New Toll Roads On The Way?
The U.S. faces a critical point in making improvements to its aging road infrastructure system, and the trucking industry stands in the center of a national debate on how to fund that work.
America's highways and bridges are in serious need of updating so they can handle the demands of modern traffic. The interstate system, in particular, needs to be modernized, and much of its pavement and bridges are close to the end of their lifespan.
The American Association of State Highway and Transportation Officials issued a report in 2009 stating that improving U.S. highways will take about $166 billion annually. No legislation currently before Congress provides that level of funding for transportation infrastructure.
How to update the system for transportation funding and where to find additional money for road projects are being debated by Congress, state leaders and interest groups.
When Congress authorized construction of the interstate highway system in 1956, it imposed a federal tax on each gallon of gasoline. That tax covered 90 percent of the cost of building the interstate system, while states provided the remaining 10 percent. Since the interstate system was completed, gas tax revenues have gone into the Highway Trust Fund to pay for ongoing maintenance and improvements.
However, that funding scheme isn't working anymore. The Highway Trust Fund might become bankrupt in 2013 and hasn't been fully funded by the federal gas tax in recent years, according to the Congressional Budget Office.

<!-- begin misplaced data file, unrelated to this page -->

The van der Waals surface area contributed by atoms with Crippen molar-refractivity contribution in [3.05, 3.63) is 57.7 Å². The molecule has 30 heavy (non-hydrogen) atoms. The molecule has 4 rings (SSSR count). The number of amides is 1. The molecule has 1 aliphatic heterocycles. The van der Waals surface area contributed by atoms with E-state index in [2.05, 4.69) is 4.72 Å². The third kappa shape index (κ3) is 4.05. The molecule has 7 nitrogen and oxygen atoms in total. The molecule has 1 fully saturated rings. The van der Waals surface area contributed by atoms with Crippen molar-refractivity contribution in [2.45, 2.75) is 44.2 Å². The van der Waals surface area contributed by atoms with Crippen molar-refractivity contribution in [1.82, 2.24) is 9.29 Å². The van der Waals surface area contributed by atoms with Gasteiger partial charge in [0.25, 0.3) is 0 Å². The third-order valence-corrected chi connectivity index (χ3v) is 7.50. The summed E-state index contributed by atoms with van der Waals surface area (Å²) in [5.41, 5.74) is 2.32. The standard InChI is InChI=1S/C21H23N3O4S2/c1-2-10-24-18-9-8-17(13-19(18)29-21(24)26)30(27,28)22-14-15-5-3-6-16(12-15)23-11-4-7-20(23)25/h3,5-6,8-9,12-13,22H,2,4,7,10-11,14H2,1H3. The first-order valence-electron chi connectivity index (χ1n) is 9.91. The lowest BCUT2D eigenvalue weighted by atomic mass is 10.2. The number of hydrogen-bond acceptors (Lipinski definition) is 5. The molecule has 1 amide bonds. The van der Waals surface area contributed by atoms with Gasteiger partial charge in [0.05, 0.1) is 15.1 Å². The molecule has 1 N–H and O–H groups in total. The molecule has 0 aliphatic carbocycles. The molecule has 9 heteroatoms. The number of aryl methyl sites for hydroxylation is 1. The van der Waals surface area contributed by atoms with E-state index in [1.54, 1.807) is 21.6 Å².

Raising the gas tax to increase transportation funding has become politically unpopular as gas prices approach $4. The gas tax remains at its 1993 level of 18.4 cents a gallon, but it no longer matches the demand for roads as vehicles become more fuel efficient and economically challenged Americans drive fewer miles.
Collecting tolls on the 46,000-mile interstate system has emerged as a controversial funding alternative.
Virginia, North Carolina and Missouri have all gained approval from the U.S. Transportation Department to toll interstates in order to fund road work. Leaders in these states say tolls are one of the few plausible revenue sources they have to pay for these expensive projects.
If North Carolina and Virginia go forward with their tolling plans, drivers could face tolls on Interstate 95, the major north-south artery on the East Coast, from Washington, D.C. to South Carolina.
North Carolina wants to expand its 182-mile stretch of I-95 from four lanes to between six and eight lanes. State Department of Transportation officials say that project will cost $4.4 billion – more transportation dollars than the state budget contains for the next 60 years. Tolls, then, are a quick, certain means to fund improvements to I-95.
Missouri is considering charging tolls to improve a 200-mile stretch of Interstate 70 from Kansas City and St. Louis. Since that's one of the oldest highways in the U.S., the project is a priority but would cost about $2 billion to $4 billion.
Both North Carolina and Missouri would charge similar toll rates, between 10 and 15 cents a mile. Those rates mean a driver would pay between $20 and $30 to use those entire stretches of interstates 95 and 70.
For truckers, the cost could be as much as three times higher. So far, trucking companies have expressed support for a higher gas tax and opposition to new tolls.
They argue that those doing truck driving jobs already bear the expenses of the gas tax and other fees, and charging tolls as well could send truckers onto local roads not designed to bear heavy loads. The American Trucking Association estimates that up to a quarter of truckers could try hopping on local roads to avoid tolls in North Carolina.
State lawmakers, though, argue that trucking companies will benefit from improved highways. Higher speed limits and increased on-time deliveries could make truck driving jobs easier.
Funding alternatives to tolling proposed by Missouri include a higher sales tax and vehicle registration fees.